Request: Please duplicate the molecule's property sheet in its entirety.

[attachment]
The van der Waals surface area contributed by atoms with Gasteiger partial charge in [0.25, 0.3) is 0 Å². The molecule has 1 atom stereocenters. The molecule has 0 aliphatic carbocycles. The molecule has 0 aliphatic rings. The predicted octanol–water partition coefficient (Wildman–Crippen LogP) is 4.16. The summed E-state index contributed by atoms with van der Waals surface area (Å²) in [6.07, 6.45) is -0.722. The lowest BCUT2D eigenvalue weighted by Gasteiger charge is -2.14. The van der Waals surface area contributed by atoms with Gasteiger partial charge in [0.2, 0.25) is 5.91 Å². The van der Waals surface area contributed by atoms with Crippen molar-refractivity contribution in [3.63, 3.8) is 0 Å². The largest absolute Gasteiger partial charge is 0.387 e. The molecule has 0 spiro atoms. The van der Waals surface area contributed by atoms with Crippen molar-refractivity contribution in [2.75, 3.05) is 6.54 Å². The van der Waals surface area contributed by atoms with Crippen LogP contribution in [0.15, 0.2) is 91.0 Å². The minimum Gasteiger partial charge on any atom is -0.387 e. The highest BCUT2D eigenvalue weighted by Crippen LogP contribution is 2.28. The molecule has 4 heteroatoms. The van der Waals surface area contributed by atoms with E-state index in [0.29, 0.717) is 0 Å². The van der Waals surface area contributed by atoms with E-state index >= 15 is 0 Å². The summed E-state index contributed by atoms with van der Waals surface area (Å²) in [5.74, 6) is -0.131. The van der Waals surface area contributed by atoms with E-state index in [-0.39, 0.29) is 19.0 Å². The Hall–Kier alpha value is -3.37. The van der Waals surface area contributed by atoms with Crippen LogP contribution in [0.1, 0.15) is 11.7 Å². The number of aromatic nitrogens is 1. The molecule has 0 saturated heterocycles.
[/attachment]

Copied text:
The van der Waals surface area contributed by atoms with Gasteiger partial charge in [0.25, 0.3) is 0 Å². The molecule has 1 atom stereocenters. The molecule has 0 aliphatic carbocycles. The molecule has 0 aliphatic rings. The predicted octanol–water partition coefficient (Wildman–Crippen LogP) is 4.16. The summed E-state index contributed by atoms with van der Waals surface area (Å²) in [6.07, 6.45) is -0.722. The lowest BCUT2D eigenvalue weighted by Gasteiger charge is -2.14. The van der Waals surface area contributed by atoms with Gasteiger partial charge in [0.2, 0.25) is 5.91 Å². The van der Waals surface area contributed by atoms with Crippen molar-refractivity contribution in [3.63, 3.8) is 0 Å². The largest absolute Gasteiger partial charge is 0.387 e. The molecule has 0 spiro atoms. The van der Waals surface area contributed by atoms with Crippen molar-refractivity contribution in [2.75, 3.05) is 6.54 Å². The van der Waals surface area contributed by atoms with Crippen LogP contribution in [0.15, 0.2) is 91.0 Å². The minimum Gasteiger partial charge on any atom is -0.387 e. The highest BCUT2D eigenvalue weighted by Crippen LogP contribution is 2.28. The molecule has 4 heteroatoms. The van der Waals surface area contributed by atoms with E-state index in [0.29, 0.717) is 0 Å². The van der Waals surface area contributed by atoms with E-state index >= 15 is 0 Å². The summed E-state index contributed by atoms with van der Waals surface area (Å²) in [5.74, 6) is -0.131. The van der Waals surface area contributed by atoms with E-state index in [-0.39, 0.29) is 19.0 Å². The Hall–Kier alpha value is -3.37. The van der Waals surface area contributed by atoms with Crippen LogP contribution in [0.1, 0.15) is 11.7 Å². The number of aromatic nitrogens is 1. The molecule has 0 saturated heterocycles.